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I have a dense graph, and I'd like to find multiple "almost shortest" paths from a source vertex, $v_s$, to a sink vertex, $v_s$, on an undirected graph $G$. How can I repeatedly run FindShortestPath so that it avoids some fraction $p$ of the vertices (or edges) on the path provided by its previous solution?

Thought: Starting from an undirected graph, can we dynamically randomize the direction of the graph edges after each application of FindShortestPath?

Whatever the best solution may be, $G$ is very large, so I'm hoping that the "surgery" for every iteration doesn't require too much overhead.


Actually, the more I think about it, the more I like the idea of generating $N$ copies of my graph with randomly directed edges. Can I modify an undirected graph to have randomly directed edges? Can I be even more clever and do this for only the edges that FindShortestPath searches through?


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Your approach doesn't seem to match up to your wishes. If you want to "avoid some fraction $p$ ... [of] its previous solution," why not remove that fraction from the previous solution itself, rather than from all of $G$? –  whuber Apr 15 '13 at 13:59
    
Why don't you randomly change the edge lengths a bit? –  Sjoerd C. de Vries Apr 15 '13 at 19:22
    
I don't see how the "labeledness" is an issue here. It's not in your question at least and in the context of a shortest path it sounds strange. If you have a graph in which you want to find a shortest path then you need explicit distances between vertices, provided by for instance an adjacency matrix. You can multiply the distances in that matrix by a factor fluctuating around 1. The size of this fluctuation determines your sloppiness. –  Sjoerd C. de Vries Apr 16 '13 at 12:36
    
@SjoerdC.deVries Sorry, I misspoke - by "unlabeled" I meant that the graph has no edge weights assigned. I was asking for a fast method of assigned multiple sets of edge weights to the graph for each iteration of FindShortestPath. I like this solution a lot BTW, and I would be happy to accept it as an answer. –  PinoAir Apr 16 '13 at 12:38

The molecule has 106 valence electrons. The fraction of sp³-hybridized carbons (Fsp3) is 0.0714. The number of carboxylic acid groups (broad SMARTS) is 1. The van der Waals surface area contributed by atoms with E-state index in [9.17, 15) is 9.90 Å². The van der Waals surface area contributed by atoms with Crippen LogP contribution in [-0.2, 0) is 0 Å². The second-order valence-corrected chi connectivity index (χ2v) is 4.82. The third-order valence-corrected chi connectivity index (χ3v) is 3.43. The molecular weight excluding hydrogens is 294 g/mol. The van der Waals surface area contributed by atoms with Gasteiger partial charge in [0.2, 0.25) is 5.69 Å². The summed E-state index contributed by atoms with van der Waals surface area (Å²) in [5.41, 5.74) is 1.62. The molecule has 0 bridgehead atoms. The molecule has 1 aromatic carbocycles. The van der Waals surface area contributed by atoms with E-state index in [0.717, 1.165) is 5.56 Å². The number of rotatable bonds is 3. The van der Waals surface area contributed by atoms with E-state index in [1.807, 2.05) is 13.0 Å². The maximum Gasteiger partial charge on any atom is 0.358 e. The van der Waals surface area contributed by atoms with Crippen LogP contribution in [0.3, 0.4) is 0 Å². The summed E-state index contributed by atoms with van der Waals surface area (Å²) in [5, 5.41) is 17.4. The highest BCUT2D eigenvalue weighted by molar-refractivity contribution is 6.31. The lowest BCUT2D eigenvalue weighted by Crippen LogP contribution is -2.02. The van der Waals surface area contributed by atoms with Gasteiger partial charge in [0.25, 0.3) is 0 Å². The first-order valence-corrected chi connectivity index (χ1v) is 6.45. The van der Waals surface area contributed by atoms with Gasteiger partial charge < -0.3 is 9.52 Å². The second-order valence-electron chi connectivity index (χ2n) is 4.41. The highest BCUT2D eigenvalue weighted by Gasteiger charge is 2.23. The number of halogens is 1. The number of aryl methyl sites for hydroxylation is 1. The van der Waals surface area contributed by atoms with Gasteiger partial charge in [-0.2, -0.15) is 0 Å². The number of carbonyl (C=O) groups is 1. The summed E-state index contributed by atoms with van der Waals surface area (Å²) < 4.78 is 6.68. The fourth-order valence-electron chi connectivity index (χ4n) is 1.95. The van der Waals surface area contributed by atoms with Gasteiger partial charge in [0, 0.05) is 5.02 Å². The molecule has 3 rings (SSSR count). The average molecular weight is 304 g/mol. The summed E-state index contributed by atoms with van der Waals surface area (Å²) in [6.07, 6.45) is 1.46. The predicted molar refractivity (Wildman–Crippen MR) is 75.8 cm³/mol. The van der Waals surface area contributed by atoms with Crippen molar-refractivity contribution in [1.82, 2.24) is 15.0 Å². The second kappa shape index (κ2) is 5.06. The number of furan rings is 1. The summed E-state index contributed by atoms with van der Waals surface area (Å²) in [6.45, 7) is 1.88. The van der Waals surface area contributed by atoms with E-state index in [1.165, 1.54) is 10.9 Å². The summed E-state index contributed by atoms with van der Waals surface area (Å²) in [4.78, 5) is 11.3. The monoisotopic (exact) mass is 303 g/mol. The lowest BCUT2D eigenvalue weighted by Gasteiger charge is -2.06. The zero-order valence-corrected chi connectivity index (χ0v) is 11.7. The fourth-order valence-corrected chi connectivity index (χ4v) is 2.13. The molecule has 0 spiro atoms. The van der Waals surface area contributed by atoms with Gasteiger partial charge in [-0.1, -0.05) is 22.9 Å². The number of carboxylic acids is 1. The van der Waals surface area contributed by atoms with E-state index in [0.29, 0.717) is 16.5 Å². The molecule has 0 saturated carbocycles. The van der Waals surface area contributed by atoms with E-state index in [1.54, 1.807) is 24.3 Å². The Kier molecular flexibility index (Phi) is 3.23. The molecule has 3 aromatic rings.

One way to make an edge less likely to be (re)used is to increase its weight. –  Daniel Lichtblau Apr 17 '13 at 18:14
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marked as duplicate by Sjoerd C. de Vries, István Zachar, Oleksandr R., rm -rf Apr 17 '13 at 20:49

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1 Answer

SeedRandom[31415];
n = 20;
p = 1.;
rm = RandomReal[{0, 5}, {n, n}];
rm = rm + rm\[Transpose];
(rm[[#, #]] = \[Infinity]) & /@ Range[n];
Do[{x, y} = RandomInteger[{1, n}, 2]; 
  rm[[x, y]] = rm[[y, x]] = \[Infinity], {Floor[0.5 p n^2]}];
wag = WeightedAdjacencyGraph[rm, VertexLabels -> "Name", 
   PlotRangePadding -> 0.1];


HighlightGraph[wag, PathGraph@FindShortestPath[wag, 7, 17]]

enter image description here

dm = RandomReal[{1 - \[Epsilon], 1 + \[Epsilon]}, {n, n}];
dm = (dm + dm\[Transpose])/2;
dwag = WeightedAdjacencyGraph[dm rm, VertexLabels -> "Name", 
   PlotRangePadding -> 0.1];
HighlightGraph[wag, PathGraph@FindShortestPath[dwag, 7, 17]]

Gives:

enter image description here

or

enter image description here

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I think this question might be a duplicate of this one... (not sure) –  rm -rf Apr 17 '13 at 15:00
    
@rm-rf Looks like it. I'll be voting to close. –  Sjoerd C. de Vries Apr 17 '13 at 15:15
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